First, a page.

·
Registered
Joined
·
93 Posts
I'd stick with the original mast as well before switching to a different one. The other mast may be built lighter but it'd might not be up the task strength wise for the cat. Keep in mind the solcats were designed for racing/ performance. So if they have a heavy mast it's probably for a reason.

Or maybe that reason was just to simplify the rig and not have spreaders... Either way I'd not use solid rod for the spreaders, considering you want to keep the weight aloft to a minimum. Whats the saying every pound aloft is like loosing 10lb off the keel. (Then again I guess you don't have a keel to worry about :) ) I'd use a pipe before solid rod.
 

·
Registered
Corsair 24
Joined
·
4,594 Posts
I beleive kriss cross already considered that on another thread...a while back

he has this mast and is asking about this mast

I remember comenting on that other thread too...there are benefits to a shorter, lighter mast for a solo cat sailor...

cheers
 
  • Like
Reactions: krisscross

·
Registered
Joined
·
4,181 Posts
Discussion Starter #10
I'm planning to use smaller sails, of course, and I'm not that concerned with speed. The smaller mast is SO MUCH easier to rig by myself, so it is very tempting to modify. I am sailing on inland lakes so beach rigging is not an option. I have to launch from the trailer. I would love to try the idea of flipping the cat on the side and rigging the mast that way, but that is not an option right now. I'm not worried about the weight gain from solid spreaders as the new mast is a lot lighter. My primary concern is rig strength (do not want to get dismasted in a blow) and mast stability. And of course I don't want to make a hole in the main by one of those spreaders.
 

·
Registered
Joined
·
4,181 Posts
Discussion Starter #11
I was thinking long and hard about building a gin pole for the original mast, but raising mast that way is still a 2 man operation. The original mast is about 4.5 feet longer than the mast I want to use. And I can raise that mast by myself in just a couple of minutes.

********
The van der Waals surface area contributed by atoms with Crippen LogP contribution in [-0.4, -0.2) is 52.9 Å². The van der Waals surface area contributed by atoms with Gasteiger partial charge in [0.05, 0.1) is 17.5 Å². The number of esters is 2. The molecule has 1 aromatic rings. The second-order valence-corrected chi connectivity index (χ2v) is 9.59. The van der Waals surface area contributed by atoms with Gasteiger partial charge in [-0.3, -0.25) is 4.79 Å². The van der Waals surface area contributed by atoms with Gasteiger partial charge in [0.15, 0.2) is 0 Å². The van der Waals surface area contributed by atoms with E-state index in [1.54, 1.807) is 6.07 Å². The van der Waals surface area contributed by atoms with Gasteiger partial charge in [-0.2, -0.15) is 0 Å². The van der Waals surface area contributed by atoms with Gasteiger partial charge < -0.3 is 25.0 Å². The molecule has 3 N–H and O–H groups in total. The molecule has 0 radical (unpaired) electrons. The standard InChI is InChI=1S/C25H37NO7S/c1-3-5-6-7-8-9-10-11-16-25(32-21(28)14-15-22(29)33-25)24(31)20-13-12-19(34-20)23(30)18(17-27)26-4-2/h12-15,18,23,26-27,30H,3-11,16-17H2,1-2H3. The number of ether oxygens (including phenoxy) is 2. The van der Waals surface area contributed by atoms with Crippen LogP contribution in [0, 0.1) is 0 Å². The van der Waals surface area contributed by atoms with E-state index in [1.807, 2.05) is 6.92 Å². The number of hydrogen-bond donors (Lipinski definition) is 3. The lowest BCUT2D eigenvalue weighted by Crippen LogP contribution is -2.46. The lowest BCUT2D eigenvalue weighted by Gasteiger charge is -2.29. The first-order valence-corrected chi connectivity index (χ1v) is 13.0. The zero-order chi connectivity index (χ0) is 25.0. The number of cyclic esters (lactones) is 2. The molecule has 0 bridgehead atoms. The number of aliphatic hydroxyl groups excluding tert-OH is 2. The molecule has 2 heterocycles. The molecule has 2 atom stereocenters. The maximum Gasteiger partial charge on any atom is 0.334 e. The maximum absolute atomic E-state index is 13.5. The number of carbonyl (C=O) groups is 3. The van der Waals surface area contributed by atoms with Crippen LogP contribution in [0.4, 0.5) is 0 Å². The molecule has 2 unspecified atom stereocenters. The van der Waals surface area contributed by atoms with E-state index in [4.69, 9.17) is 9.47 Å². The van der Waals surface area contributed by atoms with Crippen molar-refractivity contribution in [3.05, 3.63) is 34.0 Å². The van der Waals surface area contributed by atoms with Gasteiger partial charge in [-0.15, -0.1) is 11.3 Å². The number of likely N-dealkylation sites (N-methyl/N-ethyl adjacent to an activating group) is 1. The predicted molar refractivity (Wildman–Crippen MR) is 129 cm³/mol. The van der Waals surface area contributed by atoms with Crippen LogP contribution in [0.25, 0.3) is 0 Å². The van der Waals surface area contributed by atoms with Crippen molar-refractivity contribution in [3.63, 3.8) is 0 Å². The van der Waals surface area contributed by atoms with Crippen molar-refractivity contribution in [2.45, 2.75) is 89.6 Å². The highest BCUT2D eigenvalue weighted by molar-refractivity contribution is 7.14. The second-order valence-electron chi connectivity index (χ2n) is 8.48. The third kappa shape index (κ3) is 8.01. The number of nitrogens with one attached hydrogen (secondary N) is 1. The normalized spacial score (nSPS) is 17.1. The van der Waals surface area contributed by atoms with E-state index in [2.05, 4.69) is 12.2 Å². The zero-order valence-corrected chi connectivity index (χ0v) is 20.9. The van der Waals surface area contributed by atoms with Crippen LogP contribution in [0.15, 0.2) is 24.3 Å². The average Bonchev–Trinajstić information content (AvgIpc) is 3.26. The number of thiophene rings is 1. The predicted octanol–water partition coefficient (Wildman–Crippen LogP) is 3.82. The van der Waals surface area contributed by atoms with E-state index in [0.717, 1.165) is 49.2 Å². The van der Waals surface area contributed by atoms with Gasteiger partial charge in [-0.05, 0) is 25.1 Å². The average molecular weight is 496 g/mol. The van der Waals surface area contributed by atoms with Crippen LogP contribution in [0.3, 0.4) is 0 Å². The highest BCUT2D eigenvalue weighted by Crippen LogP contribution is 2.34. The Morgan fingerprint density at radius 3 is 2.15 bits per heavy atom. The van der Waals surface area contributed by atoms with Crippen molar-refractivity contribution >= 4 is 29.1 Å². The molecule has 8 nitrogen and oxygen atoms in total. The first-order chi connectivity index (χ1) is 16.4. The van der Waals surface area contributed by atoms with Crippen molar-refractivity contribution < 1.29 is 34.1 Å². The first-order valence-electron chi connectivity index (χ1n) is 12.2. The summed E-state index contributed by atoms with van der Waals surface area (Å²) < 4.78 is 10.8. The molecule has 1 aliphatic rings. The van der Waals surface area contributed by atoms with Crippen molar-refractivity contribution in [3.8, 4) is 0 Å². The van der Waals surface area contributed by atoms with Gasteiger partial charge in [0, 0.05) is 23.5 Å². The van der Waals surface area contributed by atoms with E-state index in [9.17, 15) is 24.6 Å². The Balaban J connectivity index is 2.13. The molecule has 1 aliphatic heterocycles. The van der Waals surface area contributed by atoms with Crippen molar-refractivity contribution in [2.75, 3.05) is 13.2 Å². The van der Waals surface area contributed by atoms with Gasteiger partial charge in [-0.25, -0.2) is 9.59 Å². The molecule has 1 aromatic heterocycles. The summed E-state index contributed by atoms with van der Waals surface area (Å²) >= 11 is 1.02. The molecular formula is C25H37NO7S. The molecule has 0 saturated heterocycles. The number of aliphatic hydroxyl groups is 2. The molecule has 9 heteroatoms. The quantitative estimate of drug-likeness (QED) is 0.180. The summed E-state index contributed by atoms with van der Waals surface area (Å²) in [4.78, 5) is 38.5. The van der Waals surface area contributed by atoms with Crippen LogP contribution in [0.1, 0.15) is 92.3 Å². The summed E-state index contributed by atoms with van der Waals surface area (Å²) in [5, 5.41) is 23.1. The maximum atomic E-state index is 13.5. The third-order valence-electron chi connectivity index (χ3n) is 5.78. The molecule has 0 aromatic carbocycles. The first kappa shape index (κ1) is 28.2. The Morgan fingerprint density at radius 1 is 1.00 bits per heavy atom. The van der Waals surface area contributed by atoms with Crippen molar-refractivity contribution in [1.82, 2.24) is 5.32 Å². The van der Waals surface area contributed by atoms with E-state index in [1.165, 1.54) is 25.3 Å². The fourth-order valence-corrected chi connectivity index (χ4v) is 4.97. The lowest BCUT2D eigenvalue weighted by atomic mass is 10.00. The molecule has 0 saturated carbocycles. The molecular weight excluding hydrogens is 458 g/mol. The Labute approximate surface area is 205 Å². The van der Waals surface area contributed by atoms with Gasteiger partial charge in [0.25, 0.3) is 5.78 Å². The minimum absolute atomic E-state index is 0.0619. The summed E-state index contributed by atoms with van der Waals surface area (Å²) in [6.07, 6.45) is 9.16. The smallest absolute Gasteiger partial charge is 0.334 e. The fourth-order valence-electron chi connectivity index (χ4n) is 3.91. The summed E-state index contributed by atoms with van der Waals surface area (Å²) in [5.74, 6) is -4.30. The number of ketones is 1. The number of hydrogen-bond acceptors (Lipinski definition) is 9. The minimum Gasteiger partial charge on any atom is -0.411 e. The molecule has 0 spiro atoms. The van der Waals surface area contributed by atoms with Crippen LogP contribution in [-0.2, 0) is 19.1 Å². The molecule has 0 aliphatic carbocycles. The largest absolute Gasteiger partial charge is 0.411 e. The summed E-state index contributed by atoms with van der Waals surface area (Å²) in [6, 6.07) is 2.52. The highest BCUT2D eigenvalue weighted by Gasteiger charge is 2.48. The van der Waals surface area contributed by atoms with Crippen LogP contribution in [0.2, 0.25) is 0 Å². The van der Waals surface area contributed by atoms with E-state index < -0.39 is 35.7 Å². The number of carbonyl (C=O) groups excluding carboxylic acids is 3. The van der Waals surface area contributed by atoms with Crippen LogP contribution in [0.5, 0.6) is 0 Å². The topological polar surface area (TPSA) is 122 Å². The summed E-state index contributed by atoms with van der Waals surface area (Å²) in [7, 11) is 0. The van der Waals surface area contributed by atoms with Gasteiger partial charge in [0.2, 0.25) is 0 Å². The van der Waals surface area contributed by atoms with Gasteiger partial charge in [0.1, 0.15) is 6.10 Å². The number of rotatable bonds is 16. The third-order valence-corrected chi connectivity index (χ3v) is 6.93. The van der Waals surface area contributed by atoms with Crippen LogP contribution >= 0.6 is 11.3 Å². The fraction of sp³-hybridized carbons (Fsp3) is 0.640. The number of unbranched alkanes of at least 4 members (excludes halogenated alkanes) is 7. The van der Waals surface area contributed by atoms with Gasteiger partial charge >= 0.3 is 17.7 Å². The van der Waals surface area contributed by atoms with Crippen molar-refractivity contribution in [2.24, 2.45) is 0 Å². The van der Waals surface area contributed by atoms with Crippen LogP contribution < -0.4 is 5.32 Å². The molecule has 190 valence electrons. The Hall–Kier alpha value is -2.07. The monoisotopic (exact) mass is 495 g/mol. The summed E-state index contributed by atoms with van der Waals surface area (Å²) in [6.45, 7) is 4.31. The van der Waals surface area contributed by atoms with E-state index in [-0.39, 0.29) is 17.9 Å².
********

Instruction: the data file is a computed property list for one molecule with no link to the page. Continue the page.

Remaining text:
·
Registered
Corsair 24
Joined
·
4,594 Posts
yeah I dont see where you gain any wieght by going sold bar versus pipe, for one you are using a shorter lighter mast...so its a very hard argument against what you already have not to mention cost savings

can you find any pics of the 2 boats for example looking at the mast from the stern, then a real life profile pic?

that way you can compare stay angles, forestay height and angle and if and where you can tie in your spreaders and at what angle ideally

good luck!
 
  • Like
Reactions: krisscross

·
Registered
Joined
·
4,181 Posts
Discussion Starter #13
Good idea, Christian. I will look on line for that. :)
 

·
Registered
Joined
·
396 Posts
Brion Toss's book, The Rigger's Apprentice, has the kind of info on mast/spreader/shroud angle geometry you are asking about. It's very straightforward and will help you to minimize the guesswork on something that is pretty crucial to your boat.
John V.
 

·
Registered
Joined
·
3,264 Posts
Keep the bigger mast and instal a mast hinge and gin pole. I can put up the rig on my Corsair 750 in about 30 minutes solo.

If you go with a smaller mast, you have more issues than just spreader angles. You also need to address the extra righting moment of the multihull. Figure the RM on the cat is probably 10 times what the dinghy was, which means you need a much stronger rig to carry the same sail area since the boat won't heel to dump air.

This is doable, though I wouldn't advise it, but you need to run the numbers to make sure the new mast can handle the load.